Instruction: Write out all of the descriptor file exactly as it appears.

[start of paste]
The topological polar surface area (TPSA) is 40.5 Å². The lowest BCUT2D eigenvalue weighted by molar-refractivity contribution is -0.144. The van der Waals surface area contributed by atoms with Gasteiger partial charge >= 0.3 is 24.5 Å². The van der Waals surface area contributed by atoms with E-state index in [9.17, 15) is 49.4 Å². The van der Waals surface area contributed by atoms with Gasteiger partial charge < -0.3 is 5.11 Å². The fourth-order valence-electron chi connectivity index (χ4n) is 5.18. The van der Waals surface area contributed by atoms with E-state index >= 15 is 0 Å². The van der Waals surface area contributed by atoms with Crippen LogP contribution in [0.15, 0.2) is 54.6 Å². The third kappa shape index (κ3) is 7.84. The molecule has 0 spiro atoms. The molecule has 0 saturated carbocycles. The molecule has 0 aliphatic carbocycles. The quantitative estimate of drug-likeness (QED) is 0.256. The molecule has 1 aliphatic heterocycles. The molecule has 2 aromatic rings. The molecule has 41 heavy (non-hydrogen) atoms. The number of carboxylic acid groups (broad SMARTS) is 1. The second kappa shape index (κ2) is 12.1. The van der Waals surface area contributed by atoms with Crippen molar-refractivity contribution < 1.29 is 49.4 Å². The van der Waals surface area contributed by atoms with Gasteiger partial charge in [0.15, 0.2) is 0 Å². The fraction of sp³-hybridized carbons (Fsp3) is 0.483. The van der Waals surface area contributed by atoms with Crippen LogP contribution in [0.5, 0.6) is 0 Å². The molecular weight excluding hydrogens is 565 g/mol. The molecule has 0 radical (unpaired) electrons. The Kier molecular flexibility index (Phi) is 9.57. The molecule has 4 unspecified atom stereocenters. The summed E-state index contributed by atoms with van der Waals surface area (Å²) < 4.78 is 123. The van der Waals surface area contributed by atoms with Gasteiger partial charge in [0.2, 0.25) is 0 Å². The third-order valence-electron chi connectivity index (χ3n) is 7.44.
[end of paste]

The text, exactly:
The topological polar surface area (TPSA) is 40.5 Å². The lowest BCUT2D eigenvalue weighted by molar-refractivity contribution is -0.144. The van der Waals surface area contributed by atoms with Gasteiger partial charge >= 0.3 is 24.5 Å². The van der Waals surface area contributed by atoms with E-state index in [9.17, 15) is 49.4 Å². The van der Waals surface area contributed by atoms with Gasteiger partial charge < -0.3 is 5.11 Å². The fourth-order valence-electron chi connectivity index (χ4n) is 5.18. The van der Waals surface area contributed by atoms with E-state index >= 15 is 0 Å². The van der Waals surface area contributed by atoms with Crippen LogP contribution in [0.15, 0.2) is 54.6 Å². The third kappa shape index (κ3) is 7.84. The molecule has 0 spiro atoms. The molecule has 0 saturated carbocycles. The molecule has 0 aliphatic carbocycles. The quantitative estimate of drug-likeness (QED) is 0.256. The molecule has 1 aliphatic heterocycles. The molecule has 2 aromatic rings. The molecule has 41 heavy (non-hydrogen) atoms. The number of carboxylic acid groups (broad SMARTS) is 1. The second kappa shape index (κ2) is 12.1. The van der Waals surface area contributed by atoms with Crippen molar-refractivity contribution < 1.29 is 49.4 Å². The van der Waals surface area contributed by atoms with Gasteiger partial charge in [0.15, 0.2) is 0 Å². The fraction of sp³-hybridized carbons (Fsp3) is 0.483. The van der Waals surface area contributed by atoms with Crippen LogP contribution in [0.5, 0.6) is 0 Å². The molecular weight excluding hydrogens is 565 g/mol. The molecule has 0 radical (unpaired) electrons. The Kier molecular flexibility index (Phi) is 9.57. The molecule has 4 unspecified atom stereocenters. The summed E-state index contributed by atoms with van der Waals surface area (Å²) < 4.78 is 123. The van der Waals surface area contributed by atoms with Gasteiger partial charge in [0.2, 0.25) is 0 Å². The third-order valence-electron chi connectivity index (χ3n) is 7.44.